Tuesday, 16 April 2013

Fell, Volume 1: Feral City by Warren Ellis and Ben Templesmith

Detective Richard Fell is transferred over the bridge from the big city to Snowtown, a feral district whose police investigations department numbers three and a half people (one detective has no legs). Dumped in this collapsing urban trashzone, Richard Fell is starting all over again. In a place where nothing seems to make any sense, Fell clings to the one thing he knows to be true: everybody's hiding something. Even him.

How to even begin describing Fell to the uninitiated? It’s equal parts disturbing, grim, insane, disturbing and horrific. Warren Ellis and Ben Templesmith together paint a city that screams to be put out of its misery. Just take Snowtown to the pound and put a bullet in its fucking head. Volatile, relentless, homicidal, diseased. Anything mean and nasty, Snowtown’s got it. Fell’s got it.

So why did I think this was an incredible, beautiful and joyous read?


I’m no expert in comic books. I’ve never been a particular fan of the medium and it’s only in the last few months that I’ve acquired a feigned interest in catching up with some of the modern classics that everyone I know keeps banging on about. More on that to come elsewhere in the coming weeks, but Fell is the first that I’ve read and actually said to myself: “YOU IDIOT!” -  I had no idea comics could do anything like this.

Fell is absolutely dripping, rotting, congealing, with atmosphere. Unlike anything I could ever experience in a novel, Fell literally paints a picture of a decrepit city, full of deranged criminals, hopeless citizens and mostly insane cops. The artwork is consistently outstanding. At times minimalist (to the point of barely drawn sketches) to fully detailed images of a city in decay. The pairing of Ellis and Templesmith is a genuine wonder to behold – one of those times when you have to put it down to some sort of (slightly disturbed) divine intervention that these two met to create such a work of art.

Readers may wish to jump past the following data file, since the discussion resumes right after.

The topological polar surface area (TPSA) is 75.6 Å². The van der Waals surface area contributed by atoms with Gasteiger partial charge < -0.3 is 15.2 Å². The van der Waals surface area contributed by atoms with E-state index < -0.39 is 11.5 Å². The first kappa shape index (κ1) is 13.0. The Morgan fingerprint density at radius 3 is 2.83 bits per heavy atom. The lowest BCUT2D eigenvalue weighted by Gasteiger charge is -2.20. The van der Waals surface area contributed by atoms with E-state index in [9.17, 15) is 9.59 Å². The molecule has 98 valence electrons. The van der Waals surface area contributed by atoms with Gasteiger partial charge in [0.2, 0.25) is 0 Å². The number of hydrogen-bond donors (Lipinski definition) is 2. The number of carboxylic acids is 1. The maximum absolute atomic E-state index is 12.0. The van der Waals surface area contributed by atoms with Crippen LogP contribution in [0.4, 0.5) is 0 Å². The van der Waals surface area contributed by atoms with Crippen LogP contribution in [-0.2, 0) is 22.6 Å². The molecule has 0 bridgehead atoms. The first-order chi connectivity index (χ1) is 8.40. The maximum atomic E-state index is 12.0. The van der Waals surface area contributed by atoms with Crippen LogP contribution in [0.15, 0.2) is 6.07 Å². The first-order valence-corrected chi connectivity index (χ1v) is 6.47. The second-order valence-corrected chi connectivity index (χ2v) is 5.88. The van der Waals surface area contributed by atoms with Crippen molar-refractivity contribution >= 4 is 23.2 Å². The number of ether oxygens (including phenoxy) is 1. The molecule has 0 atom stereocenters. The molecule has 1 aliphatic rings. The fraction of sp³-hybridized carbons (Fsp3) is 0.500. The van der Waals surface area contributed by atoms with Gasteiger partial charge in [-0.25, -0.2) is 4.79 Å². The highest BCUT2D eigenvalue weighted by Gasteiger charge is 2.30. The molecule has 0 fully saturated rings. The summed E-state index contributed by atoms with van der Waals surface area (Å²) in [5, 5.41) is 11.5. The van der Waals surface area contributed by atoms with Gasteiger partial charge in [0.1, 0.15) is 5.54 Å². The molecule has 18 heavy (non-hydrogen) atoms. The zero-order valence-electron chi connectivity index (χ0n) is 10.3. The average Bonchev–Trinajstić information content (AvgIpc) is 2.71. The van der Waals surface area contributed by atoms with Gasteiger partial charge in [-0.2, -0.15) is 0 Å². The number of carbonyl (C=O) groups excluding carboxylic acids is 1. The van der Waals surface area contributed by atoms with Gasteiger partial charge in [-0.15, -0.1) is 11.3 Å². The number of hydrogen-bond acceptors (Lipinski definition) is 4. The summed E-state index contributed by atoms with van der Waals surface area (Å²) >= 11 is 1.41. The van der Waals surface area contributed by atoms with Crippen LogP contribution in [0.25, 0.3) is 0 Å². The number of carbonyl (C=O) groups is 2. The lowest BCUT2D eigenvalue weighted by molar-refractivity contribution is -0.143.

But atmosphere is just one element in this rich tapestry of urban horror. We have the city, the people, the atmosphere. But it needs something else – something to make you want to read; to stay in this place. And Fell has it. 

Fell is absolutely all of those things I’ve described. It’s disgusting, it’s volatile, it’s diseased. But at its core is something far more important.

Fell has a heart. A soul.

In Richard Fell we have a weathered cop. The man who has Snowtown thrust upon him like a plague. Our lens to this place. This is his story as much as it is that of Snowtown. We follow him through case after case of grinding depravity and insanity, but Richard never loses his cool. Moving through the various plots of Fell is a redemptive arc of someone we don’t know needs redemption. But he does. Richard Fell and Snowtown were built for each other. Only together can they redeem each other and that makes for a wonderful analogue that deserves to be experienced from start to finish.

There’s no overarching storyline in Fell, but that doesn’t matter. It’s about the people, the place, the man at the centre; the city at the core. As much as I may hope Ellis and Templesmith continue with another volume, I’m satisfied in the knowledge that I’ve experienced something which has opened my eyes to a whole new medium of storytelling. I can’t really ask for much more than that.  

No comments: